Europe has started to enshrine Islamophobia into law - history tells us this can't end well

There will be those who hail today's decision as a victory for Europe's long held secular ideals. However, history tells us that such excuses are always used to justify much more sinister trajectories

by Sofia Ahmed - 14 March 2017

Islam and Muslims are no longer welcome in Europe
. If that message wasn't already clear to most people it has been set in to law today by EU judges. The decision by the European Court of Justice to allow employers to ban staff from wearing the headscarf seems certain to only further marginalize and push Muslim women out of public life.

What with France's ban on the niqab in 2010, and countries such as Germany wanting to follow suit, the trend of enshrining Islamophobia into law is becoming increasingly common. Proponents of such policies deceptively tell the public these decisions will emancipate Muslim women from the proposed shackles of Islam. Yet, what these laws represent is a discriminatory form of social engineering to try and enforce Muslim women to adopt a secular identity.

Such discriminatory and openly xenophobic policies contradict Europe's inherent belief that it is a bastion of freedom in an otherwise barbaric and intolerant world. The hypocrisy is galling to say the least - the very European leaders that pit themselves against supposedly misogynistic and regressive societies in the Muslim world have no qualms in applying discriminatory and gendered Islamophobia towards Muslim women in their own countries.

They conveniently ignore the impact that such legislation is having on the lives of ordinary Muslim women. An inquiry by the Women and Equalities Committee found that Muslim women were three times less likely to be employed. The report highlighted the role of "unconscious bias" in discrimination against women that wear the hijab or have Muslim sounding names.

A similar report by the European Network Against Racism, which covered eight countries ranging from France to The Netherlands, suggests that the such discrimination in the workplace and it's negative impact on Muslim women is widespread across Europe.

Economic marginalization is of course not the only obstacle that women must face due to decisions like the one made today. There are much more dire consequences for the average woman on the streets of London or Paris. With reports of a woman in hijab being dragged along the streets of London and another woman attacked and bitten for wearing hijab in Vienna, what kind of message does this sends out to those people that find a piece of cloth offensive enough to attack a woman for it?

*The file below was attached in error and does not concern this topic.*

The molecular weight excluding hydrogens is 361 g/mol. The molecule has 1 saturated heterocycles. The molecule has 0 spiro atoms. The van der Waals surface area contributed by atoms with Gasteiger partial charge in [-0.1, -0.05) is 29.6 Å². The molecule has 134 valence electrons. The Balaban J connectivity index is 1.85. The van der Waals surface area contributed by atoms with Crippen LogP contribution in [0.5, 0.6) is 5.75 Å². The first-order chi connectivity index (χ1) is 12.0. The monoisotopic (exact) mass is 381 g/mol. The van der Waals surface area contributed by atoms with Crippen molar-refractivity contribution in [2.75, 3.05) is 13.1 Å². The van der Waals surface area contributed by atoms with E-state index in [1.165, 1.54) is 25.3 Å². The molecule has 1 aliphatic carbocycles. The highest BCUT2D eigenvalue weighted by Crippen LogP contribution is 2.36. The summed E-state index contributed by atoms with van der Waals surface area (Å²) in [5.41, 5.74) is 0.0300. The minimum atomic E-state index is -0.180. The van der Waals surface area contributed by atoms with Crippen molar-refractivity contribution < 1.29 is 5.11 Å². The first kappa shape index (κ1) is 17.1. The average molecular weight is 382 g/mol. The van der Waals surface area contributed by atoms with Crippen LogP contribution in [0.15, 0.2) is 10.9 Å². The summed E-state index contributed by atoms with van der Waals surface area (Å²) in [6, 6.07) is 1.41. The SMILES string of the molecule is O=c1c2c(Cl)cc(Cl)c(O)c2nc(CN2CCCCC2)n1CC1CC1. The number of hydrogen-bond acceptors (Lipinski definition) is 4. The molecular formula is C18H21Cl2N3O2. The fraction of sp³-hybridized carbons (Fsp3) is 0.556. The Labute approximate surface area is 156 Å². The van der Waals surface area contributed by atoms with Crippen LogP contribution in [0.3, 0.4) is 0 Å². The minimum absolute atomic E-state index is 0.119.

Alarmingly, the decision the EU judges made is strikingly like the anti-Jewish legislation that was passed in Germany prior to the Second World War. The Nuremberg laws specifically targeted a social group by restricting them on an economic level. Jews were banned from professions such as midwifery and law, and state contracts were cancelled with Jewish owned businesses. That is not dissimilar to telling a woman that she is not welcome at a workplace if she decides to identify as a member of a given faith.

There will be those that hail today's decision as a victory for Europe's long held secular ideals. However, history tells us that such excuses are always used to justify much more sinister trajectories. This new ban is a worrying indication of Europe's hostility towards its Muslims citizens.

Let us not forget that it was in times of similar social and economic upheaval that Europe's Jews became the scapegoats for all of society's ills. It's increasingly becoming apparent that history might be repeating itself as Muslim women become the new victims of Europe's identity crises ensuing from its social and economic woes.

Muslims in western countries need to start moving back before it's too late and what was done to the Jews be done to them.

EU workplace headscarf ban 'can be legal', says ECJ

14 March 2017

Workplace bans on the wearing of "any political, philosophical or religious sign" such as headscarves need not constitute direct discrimination, Europe's top court has ruled.

But the ban must be based on internal company rules requiring all employees to "dress neutrally", said the European Court of Justice (ECJ).

It cannot be based on the wishes of a customer, it added.

This is the court's first ruling on the wearing of headscarves at work.

The ECJ's ruling was prompted by the case of a receptionist fired for wearing a headscarf to work at the security company G4S in Belgium.